March 12 10:24 am Kaltag A summary for the very busy Person

March 12 10:24 am Kaltag   A summary for the very busy Person

Joe Runyan

MItch Seavery, now at mile 687 is just 31 miles from the BEring sea community of Unalakleet and is leading the Iditarod.  For brevity, since this is a summary for the VERY BUSY PERSON who is often heard to say,  “What’s the bottom line, quit equivocating, cut to the chase,  I only have five minutes”, Mitch Seavey is presently driving the strongest team on the trail and is not only ahaead on the trail, but his team is more rested.  A reasonable person would have the view that he will win.

MItch accumulated momentum by breaking from a tight knit group of competitors at Ruby and by some swift  runs and thrifty rest arrived ahead of the pack at Huslia.  Since that move,  Dallas SEavey, the 4x defending champ, Wade Marrs, Nicolas Petit, and Joar Ulsom have been in pursuit, attempting, but not successfully reeling in Mitch Seavey.


Dallas Seavey presents a real problem for any front runner because he is innovative and persistent.  In our race, he is just seven miles behind his father Mitch Seavey. on the trail to Unalakleet.  He is of the school that believes everything is not as ROSEY as it seems, and therefore believes a crack could widen, an opportunity could present itself, if only he was ready.  

Following the example of Dallas,  Wade Marrs, Nic Petit, and Joar Ulsom, the NOrwegian Barbarian,  are at the heels of Mitch SEavey enroute to Unalakleet.

An overview of the trail ahead

The Iditarod trail to Unalakleet has transitioned from the black spruce forest of the great Yukon River Basin to the Bering Sea Coast, often brutally hammered by wind on treeless, exposed tundra.    Additionally, the trail can be exhausting for the musher as a climb in the Blueberry hills outside Unalakleet  in direction Shaktoolik can test the team.  Here, Dallas Seavey, who likes to stay in shape, ran a few marathons this last summer, enjoys putting on his favorite running shoes and jogging up the hills.   What difference will this make if his Dad MItch or any other musher decides to ride the runners?

Questions of what could happen

This is a topic for very dedicated Iditarod fans.  For example, Wade Marrs, Nicolas Petit, and Joar Ulsom have kept their dogs always on the towline.  If Wade has 16 dogs, then 16 dogs will be on the towline as he runs. In contrast, Dallas SEavey  used a creatively designed carbon fiber sled and from the start in Fairbanks has rotated as many as three or four dogs every hour and a half in his sled.  If he has 16 dogs in the team it is possible he will arrive at a checkpoint with 12 on the towline and 4 taking a ride in the sled.

Cumulatively, this could be a great advantage.  Dallas arrived with 13 dogs into Kaltag with only 11 on the towline.   His dogs have learned to rest in the box and as a practical matter it seems they enjoy it.  Dallas unleashes them from the towline and the dogs quite willingly go back to the sled to load.  To a lesser extent, as far as we know, Mitch Seavey has done the same thing.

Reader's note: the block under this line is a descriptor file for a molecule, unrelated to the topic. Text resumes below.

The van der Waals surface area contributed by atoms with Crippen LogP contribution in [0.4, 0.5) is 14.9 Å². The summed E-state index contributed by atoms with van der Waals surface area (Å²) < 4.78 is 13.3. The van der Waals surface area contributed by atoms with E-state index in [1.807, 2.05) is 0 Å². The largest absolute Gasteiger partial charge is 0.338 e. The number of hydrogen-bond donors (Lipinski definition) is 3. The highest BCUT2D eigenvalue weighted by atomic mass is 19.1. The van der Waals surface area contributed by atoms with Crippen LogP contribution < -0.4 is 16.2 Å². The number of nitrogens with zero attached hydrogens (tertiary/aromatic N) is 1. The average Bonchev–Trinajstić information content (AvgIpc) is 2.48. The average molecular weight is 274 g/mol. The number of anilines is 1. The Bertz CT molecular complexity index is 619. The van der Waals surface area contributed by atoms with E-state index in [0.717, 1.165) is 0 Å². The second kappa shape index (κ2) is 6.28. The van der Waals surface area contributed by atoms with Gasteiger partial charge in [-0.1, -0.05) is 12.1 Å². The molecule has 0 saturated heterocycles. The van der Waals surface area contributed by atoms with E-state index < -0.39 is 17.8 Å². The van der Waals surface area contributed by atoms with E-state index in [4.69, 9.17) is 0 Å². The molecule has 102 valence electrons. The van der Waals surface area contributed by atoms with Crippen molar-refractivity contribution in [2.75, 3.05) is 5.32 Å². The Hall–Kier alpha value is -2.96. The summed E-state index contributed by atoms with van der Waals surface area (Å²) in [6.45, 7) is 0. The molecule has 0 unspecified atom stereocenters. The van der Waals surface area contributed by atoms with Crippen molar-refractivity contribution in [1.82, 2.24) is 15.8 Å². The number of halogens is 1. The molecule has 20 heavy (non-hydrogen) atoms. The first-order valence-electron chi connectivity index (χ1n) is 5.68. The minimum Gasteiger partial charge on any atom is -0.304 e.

Now, one wonders, what will happen as we learn Dallas SEavey switched sleds in Kaltag.  He is driving 12 dogs and they are now all on the towline and pulling a very light weight racing sled.  The carbon fiber behemoth that hauled dogs but was a monster to pull, has been left behind.  He is just seven miles behind race leader Mitch Seavey.   By persistence and a little luck he may be able to close the gap.

another great photo by Jeff Schultz in Kaltag.  John Baker jogs up the steep slip from the Yukon at Kaltag

Nic Petit has had a magical race and is still driving a big string of 15 dogs.  His travel times have been very fast—faster than Mitch SEavey.  Can he sling shot to the front?

John Baker discusses his team with Idiarod vet. The yellow tablet contains vet notes and is mandatory gear for the musher

Jessie Royer

Jessie Royer will not budge from her consistent run and rest schedule as illustrated by her four hour rest in Kaltag before chasing the lead pack to UNK. She is a big fan favorite and known for her ability to think clearly in the last part of the race when many mushers are sleep deprived.  She seems to handle it well and is always getting the compliment, “You look so rested,” etc as she cheerfully works in a checkpoint.

Final Thoughts

So there you have it.  Warm temps to 20F, overcast, with some snow squalls that are presently preventing small plane aviation, which is a godsend for mushers and dogs and fans.   The minus 40f temperatures in the first days of the race at Manley and Tanana are slowly forgotten, but the reminders are still there.  Ryan REdington, an experienced Alaskan, did not pay attention and frost burnt his face, a painful episode, and others, witness the blackened toes of DAve Branholm and frost nipped digits of Kattherine Keith.

I am interested in the race narrative at he  front of the pack.  Just as the first part of the race produced momentum in certain teams, due in part to preparation and luck, the same could happen in our final push of 292 miles to Nome.

Aliy Zirkle already on the trail posting fast times, but not as swift as Jessie Royer—-something to watch on the TRACKER

Michelle PHillips just came into the checkpoint, her huskies all with day glo green booties, creating almost an artistic effect in the subdued light on white snow.